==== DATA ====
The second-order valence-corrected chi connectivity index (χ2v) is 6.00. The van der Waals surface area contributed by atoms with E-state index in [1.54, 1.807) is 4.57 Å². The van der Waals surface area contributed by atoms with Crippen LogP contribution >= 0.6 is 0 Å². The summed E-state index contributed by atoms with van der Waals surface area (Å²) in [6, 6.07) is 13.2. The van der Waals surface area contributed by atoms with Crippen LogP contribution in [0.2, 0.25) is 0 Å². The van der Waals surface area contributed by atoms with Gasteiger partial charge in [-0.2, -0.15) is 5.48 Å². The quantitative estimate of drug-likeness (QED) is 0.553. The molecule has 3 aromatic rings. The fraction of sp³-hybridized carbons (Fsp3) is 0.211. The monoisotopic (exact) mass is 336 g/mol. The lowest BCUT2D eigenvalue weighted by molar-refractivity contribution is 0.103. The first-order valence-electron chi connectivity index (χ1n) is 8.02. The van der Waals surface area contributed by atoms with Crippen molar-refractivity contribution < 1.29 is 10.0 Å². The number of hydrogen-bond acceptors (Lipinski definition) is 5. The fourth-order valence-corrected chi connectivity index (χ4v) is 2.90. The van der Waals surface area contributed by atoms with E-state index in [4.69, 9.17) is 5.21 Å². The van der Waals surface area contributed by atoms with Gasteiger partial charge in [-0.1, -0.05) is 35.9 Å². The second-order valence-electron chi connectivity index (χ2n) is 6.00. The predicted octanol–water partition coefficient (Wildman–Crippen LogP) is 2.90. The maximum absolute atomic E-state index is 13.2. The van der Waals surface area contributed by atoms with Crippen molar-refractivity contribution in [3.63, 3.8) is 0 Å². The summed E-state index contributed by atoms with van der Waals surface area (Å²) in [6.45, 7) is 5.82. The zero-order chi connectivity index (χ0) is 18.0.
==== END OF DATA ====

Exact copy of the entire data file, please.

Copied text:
The second-order valence-corrected chi connectivity index (χ2v) is 6.00. The van der Waals surface area contributed by atoms with E-state index in [1.54, 1.807) is 4.57 Å². The van der Waals surface area contributed by atoms with Crippen LogP contribution >= 0.6 is 0 Å². The summed E-state index contributed by atoms with van der Waals surface area (Å²) in [6, 6.07) is 13.2. The van der Waals surface area contributed by atoms with Crippen LogP contribution in [0.2, 0.25) is 0 Å². The van der Waals surface area contributed by atoms with Gasteiger partial charge in [-0.2, -0.15) is 5.48 Å². The quantitative estimate of drug-likeness (QED) is 0.553. The molecule has 3 aromatic rings. The fraction of sp³-hybridized carbons (Fsp3) is 0.211. The monoisotopic (exact) mass is 336 g/mol. The lowest BCUT2D eigenvalue weighted by molar-refractivity contribution is 0.103. The first-order valence-electron chi connectivity index (χ1n) is 8.02. The van der Waals surface area contributed by atoms with Crippen molar-refractivity contribution < 1.29 is 10.0 Å². The number of hydrogen-bond acceptors (Lipinski definition) is 5. The fourth-order valence-corrected chi connectivity index (χ4v) is 2.90. The van der Waals surface area contributed by atoms with E-state index in [4.69, 9.17) is 5.21 Å². The van der Waals surface area contributed by atoms with Gasteiger partial charge in [-0.1, -0.05) is 35.9 Å². The second-order valence-electron chi connectivity index (χ2n) is 6.00. The predicted octanol–water partition coefficient (Wildman–Crippen LogP) is 2.90. The maximum absolute atomic E-state index is 13.2. The van der Waals surface area contributed by atoms with Crippen molar-refractivity contribution in [3.63, 3.8) is 0 Å². The summed E-state index contributed by atoms with van der Waals surface area (Å²) in [6.45, 7) is 5.82. The zero-order chi connectivity index (χ0) is 18.0.